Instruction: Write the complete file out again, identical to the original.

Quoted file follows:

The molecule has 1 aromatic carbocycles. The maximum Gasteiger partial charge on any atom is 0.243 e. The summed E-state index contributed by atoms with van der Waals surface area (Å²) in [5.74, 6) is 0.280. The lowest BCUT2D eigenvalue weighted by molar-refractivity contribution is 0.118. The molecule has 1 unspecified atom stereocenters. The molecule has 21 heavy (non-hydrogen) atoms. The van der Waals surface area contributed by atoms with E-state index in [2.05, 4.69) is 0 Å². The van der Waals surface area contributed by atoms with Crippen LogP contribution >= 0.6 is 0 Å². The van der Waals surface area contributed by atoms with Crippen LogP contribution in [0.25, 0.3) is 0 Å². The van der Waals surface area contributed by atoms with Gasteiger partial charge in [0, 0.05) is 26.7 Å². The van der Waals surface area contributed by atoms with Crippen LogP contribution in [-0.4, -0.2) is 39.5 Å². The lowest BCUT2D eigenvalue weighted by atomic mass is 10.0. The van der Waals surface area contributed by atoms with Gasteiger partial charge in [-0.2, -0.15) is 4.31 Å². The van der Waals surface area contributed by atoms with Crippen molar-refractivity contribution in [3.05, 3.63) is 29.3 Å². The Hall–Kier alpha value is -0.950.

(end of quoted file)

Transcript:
The molecule has 1 aromatic carbocycles. The maximum Gasteiger partial charge on any atom is 0.243 e. The summed E-state index contributed by atoms with van der Waals surface area (Å²) in [5.74, 6) is 0.280. The lowest BCUT2D eigenvalue weighted by molar-refractivity contribution is 0.118. The molecule has 1 unspecified atom stereocenters. The molecule has 21 heavy (non-hydrogen) atoms. The van der Waals surface area contributed by atoms with E-state index in [2.05, 4.69) is 0 Å². The van der Waals surface area contributed by atoms with Crippen LogP contribution >= 0.6 is 0 Å². The van der Waals surface area contributed by atoms with Crippen LogP contribution in [0.25, 0.3) is 0 Å². The van der Waals surface area contributed by atoms with Gasteiger partial charge in [0, 0.05) is 26.7 Å². The van der Waals surface area contributed by atoms with Crippen LogP contribution in [-0.4, -0.2) is 39.5 Å². The lowest BCUT2D eigenvalue weighted by atomic mass is 10.0. The van der Waals surface area contributed by atoms with Gasteiger partial charge in [-0.2, -0.15) is 4.31 Å². The van der Waals surface area contributed by atoms with Crippen molar-refractivity contribution in [3.05, 3.63) is 29.3 Å². The Hall–Kier alpha value is -0.950.